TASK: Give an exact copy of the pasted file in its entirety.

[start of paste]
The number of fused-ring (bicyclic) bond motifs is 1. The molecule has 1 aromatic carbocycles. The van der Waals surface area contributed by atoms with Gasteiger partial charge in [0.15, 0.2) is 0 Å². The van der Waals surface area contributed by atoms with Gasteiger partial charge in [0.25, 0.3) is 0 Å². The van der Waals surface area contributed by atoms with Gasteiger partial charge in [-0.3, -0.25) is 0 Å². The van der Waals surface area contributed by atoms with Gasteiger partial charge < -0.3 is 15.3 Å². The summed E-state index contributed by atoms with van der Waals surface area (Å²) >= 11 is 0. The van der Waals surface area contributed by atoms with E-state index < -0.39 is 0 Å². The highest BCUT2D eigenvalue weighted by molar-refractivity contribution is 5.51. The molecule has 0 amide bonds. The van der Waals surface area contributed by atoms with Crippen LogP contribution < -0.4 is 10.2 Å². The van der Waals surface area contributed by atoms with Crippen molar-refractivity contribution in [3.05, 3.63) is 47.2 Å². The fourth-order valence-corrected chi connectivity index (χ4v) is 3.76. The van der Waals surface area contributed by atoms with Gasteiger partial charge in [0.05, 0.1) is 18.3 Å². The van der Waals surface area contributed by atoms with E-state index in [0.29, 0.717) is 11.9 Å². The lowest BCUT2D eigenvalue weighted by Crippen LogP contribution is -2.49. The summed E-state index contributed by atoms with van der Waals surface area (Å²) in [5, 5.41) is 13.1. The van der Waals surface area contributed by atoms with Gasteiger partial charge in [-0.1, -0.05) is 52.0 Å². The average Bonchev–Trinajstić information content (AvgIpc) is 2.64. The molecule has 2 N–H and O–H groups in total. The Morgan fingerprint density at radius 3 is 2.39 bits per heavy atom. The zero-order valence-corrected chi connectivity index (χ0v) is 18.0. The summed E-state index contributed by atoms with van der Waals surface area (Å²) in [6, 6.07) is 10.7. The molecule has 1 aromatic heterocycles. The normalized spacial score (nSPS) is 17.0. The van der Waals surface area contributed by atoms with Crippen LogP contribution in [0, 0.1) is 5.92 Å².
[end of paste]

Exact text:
The number of fused-ring (bicyclic) bond motifs is 1. The molecule has 1 aromatic carbocycles. The van der Waals surface area contributed by atoms with Gasteiger partial charge in [0.15, 0.2) is 0 Å². The van der Waals surface area contributed by atoms with Gasteiger partial charge in [0.25, 0.3) is 0 Å². The van der Waals surface area contributed by atoms with Gasteiger partial charge in [-0.3, -0.25) is 0 Å². The van der Waals surface area contributed by atoms with Gasteiger partial charge < -0.3 is 15.3 Å². The summed E-state index contributed by atoms with van der Waals surface area (Å²) >= 11 is 0. The van der Waals surface area contributed by atoms with E-state index < -0.39 is 0 Å². The highest BCUT2D eigenvalue weighted by molar-refractivity contribution is 5.51. The molecule has 0 amide bonds. The van der Waals surface area contributed by atoms with Crippen LogP contribution < -0.4 is 10.2 Å². The van der Waals surface area contributed by atoms with Crippen molar-refractivity contribution in [3.05, 3.63) is 47.2 Å². The fourth-order valence-corrected chi connectivity index (χ4v) is 3.76. The van der Waals surface area contributed by atoms with Gasteiger partial charge in [0.05, 0.1) is 18.3 Å². The van der Waals surface area contributed by atoms with E-state index in [0.29, 0.717) is 11.9 Å². The lowest BCUT2D eigenvalue weighted by Crippen LogP contribution is -2.49. The summed E-state index contributed by atoms with van der Waals surface area (Å²) in [5, 5.41) is 13.1. The van der Waals surface area contributed by atoms with Gasteiger partial charge in [-0.1, -0.05) is 52.0 Å². The average Bonchev–Trinajstić information content (AvgIpc) is 2.64. The molecule has 2 N–H and O–H groups in total. The Morgan fingerprint density at radius 3 is 2.39 bits per heavy atom. The zero-order valence-corrected chi connectivity index (χ0v) is 18.0. The summed E-state index contributed by atoms with van der Waals surface area (Å²) in [6, 6.07) is 10.7. The molecule has 1 aromatic heterocycles. The normalized spacial score (nSPS) is 17.0. The van der Waals surface area contributed by atoms with Crippen LogP contribution in [0, 0.1) is 5.92 Å².